Search Google for people's an Ex, special interests, or phone number with WebSeekPro. Exploration resources like Go and Altavista are many. Web Seek Pro finds specialties (similar to Open Directory and Lycos) and puts them into one intricate form which appeals to a broad range of international users.
Locate people's mentors, Utah Archives, special interests and many search details.
Google People Search didn't start out to be necessarily about finding people. The intent was to index the Worldwide Web's webpages and present those pages for relevant key-word searches. People information kinda came along with the package. Of course early interest in WWW search has been searching for ones self - an activity that became known as Googling. The next logical step was to user Google to search for old friends, family members, ex-military and college buddies, etc. Over the years Google has become much more proficient at weeding out junk sites and indexing quality information which happens to include information about people.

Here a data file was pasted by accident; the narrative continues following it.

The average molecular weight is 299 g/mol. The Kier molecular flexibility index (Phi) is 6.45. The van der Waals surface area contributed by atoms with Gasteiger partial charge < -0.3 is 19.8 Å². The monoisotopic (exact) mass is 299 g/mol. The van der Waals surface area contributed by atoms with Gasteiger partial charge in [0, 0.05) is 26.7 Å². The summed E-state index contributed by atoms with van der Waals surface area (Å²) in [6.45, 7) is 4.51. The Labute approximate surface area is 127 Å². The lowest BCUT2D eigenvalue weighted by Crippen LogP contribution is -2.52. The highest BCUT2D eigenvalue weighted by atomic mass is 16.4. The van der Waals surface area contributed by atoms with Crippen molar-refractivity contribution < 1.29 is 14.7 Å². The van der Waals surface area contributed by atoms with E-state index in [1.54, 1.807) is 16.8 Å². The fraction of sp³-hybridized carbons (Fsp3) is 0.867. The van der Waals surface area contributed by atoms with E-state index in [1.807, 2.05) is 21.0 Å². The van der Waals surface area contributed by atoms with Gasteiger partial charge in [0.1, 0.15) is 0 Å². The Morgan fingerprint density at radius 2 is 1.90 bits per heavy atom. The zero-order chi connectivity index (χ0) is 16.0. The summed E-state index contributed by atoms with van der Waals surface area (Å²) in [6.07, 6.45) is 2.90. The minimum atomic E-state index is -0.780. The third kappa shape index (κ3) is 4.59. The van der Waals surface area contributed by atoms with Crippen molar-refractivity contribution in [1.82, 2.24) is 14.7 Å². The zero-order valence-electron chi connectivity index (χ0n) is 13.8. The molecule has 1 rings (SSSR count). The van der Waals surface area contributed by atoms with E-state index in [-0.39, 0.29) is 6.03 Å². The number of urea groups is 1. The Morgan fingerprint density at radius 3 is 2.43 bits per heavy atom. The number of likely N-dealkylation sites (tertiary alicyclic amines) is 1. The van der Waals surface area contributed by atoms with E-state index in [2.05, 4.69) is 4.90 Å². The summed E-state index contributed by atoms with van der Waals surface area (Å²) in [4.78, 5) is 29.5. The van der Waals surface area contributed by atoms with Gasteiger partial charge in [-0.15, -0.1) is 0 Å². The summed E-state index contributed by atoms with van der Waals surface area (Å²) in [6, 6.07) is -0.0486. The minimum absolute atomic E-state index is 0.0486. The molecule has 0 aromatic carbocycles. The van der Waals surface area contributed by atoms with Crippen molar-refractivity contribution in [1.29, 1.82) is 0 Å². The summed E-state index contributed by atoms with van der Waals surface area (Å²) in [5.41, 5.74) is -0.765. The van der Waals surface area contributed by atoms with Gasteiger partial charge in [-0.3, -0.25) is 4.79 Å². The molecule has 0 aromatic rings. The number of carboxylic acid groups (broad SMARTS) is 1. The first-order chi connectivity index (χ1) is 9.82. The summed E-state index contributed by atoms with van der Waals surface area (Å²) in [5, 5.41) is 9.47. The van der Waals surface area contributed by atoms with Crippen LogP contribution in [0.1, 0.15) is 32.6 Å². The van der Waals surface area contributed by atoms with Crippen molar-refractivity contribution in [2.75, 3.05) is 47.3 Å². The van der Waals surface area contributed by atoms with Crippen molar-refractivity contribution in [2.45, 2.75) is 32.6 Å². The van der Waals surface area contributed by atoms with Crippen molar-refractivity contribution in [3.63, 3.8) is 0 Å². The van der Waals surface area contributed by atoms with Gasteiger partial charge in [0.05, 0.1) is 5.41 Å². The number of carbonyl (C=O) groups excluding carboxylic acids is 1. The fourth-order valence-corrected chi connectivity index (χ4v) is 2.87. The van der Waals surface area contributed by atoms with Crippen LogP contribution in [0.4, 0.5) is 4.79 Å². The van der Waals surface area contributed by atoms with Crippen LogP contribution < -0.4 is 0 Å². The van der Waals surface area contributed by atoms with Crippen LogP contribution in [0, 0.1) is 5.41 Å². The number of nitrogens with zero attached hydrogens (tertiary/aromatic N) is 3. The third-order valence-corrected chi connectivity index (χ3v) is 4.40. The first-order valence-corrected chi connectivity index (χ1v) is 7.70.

Find People using Google as you would with most other search services - enter part or all of a person's name and view the results. Common names of course will return a large number of web pages because all web pages will be presented (even millions of them) which contain any of the names used in the search. A search for Mary Smith, for example, returns 30 million web pages, the first listing being that of 'Mary Smith' of EastEnders played by Linda Davidson. Including a middle initial of J returns 21,400,000 web pages for Mary J. Smith. Interestingly enough, including the middle name Jane swells the returns back up to 37,000,000.
Google People Finder will return fewer results if the search phrase (the person's name) is placed in double quotation marks because Google will only present webpages which have that exact phrase (or name) on the web page. Entering "Mary Jane Smith" with the quote marks returns only 37,400 pages with that exact name on them. That's a significant drop from 37 million. The opposite applies of course with less common names. Another way to search for a specific person is to use the person's name in conjunction with a last known area of residence, like a U.S. state or a region. Keep in mind that a person's name must have been written on a web page in order for the name to have been indexed. That includes blogs, forums, websites and RSS feeds.